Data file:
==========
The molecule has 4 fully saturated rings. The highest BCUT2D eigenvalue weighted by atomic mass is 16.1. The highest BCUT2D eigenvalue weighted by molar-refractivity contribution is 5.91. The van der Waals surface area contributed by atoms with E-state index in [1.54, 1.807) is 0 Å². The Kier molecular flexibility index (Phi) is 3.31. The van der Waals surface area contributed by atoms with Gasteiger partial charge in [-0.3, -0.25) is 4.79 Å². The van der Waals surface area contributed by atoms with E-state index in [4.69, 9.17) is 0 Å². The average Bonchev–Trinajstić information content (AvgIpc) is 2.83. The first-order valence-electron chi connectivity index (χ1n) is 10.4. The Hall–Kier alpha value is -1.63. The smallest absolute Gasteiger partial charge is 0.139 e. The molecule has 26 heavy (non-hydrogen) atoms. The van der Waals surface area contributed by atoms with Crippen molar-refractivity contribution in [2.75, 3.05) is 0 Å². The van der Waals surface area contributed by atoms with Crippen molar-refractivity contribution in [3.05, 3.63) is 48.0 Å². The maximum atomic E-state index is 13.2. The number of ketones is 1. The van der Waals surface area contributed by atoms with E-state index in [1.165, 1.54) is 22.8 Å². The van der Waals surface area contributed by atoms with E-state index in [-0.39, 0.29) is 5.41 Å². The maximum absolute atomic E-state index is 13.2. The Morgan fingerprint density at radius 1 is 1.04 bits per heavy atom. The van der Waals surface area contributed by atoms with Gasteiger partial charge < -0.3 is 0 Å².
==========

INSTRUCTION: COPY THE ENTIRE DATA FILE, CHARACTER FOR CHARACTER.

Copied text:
The molecule has 4 fully saturated rings. The highest BCUT2D eigenvalue weighted by atomic mass is 16.1. The highest BCUT2D eigenvalue weighted by molar-refractivity contribution is 5.91. The van der Waals surface area contributed by atoms with E-state index in [1.54, 1.807) is 0 Å². The Kier molecular flexibility index (Phi) is 3.31. The van der Waals surface area contributed by atoms with Gasteiger partial charge in [-0.3, -0.25) is 4.79 Å². The van der Waals surface area contributed by atoms with E-state index in [4.69, 9.17) is 0 Å². The average Bonchev–Trinajstić information content (AvgIpc) is 2.83. The first-order valence-electron chi connectivity index (χ1n) is 10.4. The Hall–Kier alpha value is -1.63. The smallest absolute Gasteiger partial charge is 0.139 e. The molecule has 26 heavy (non-hydrogen) atoms. The van der Waals surface area contributed by atoms with Crippen molar-refractivity contribution in [2.75, 3.05) is 0 Å². The van der Waals surface area contributed by atoms with Crippen molar-refractivity contribution in [3.05, 3.63) is 48.0 Å². The maximum atomic E-state index is 13.2. The number of ketones is 1. The van der Waals surface area contributed by atoms with E-state index in [1.165, 1.54) is 22.8 Å². The van der Waals surface area contributed by atoms with E-state index in [-0.39, 0.29) is 5.41 Å². The maximum absolute atomic E-state index is 13.2. The Morgan fingerprint density at radius 1 is 1.04 bits per heavy atom. The van der Waals surface area contributed by atoms with Gasteiger partial charge < -0.3 is 0 Å².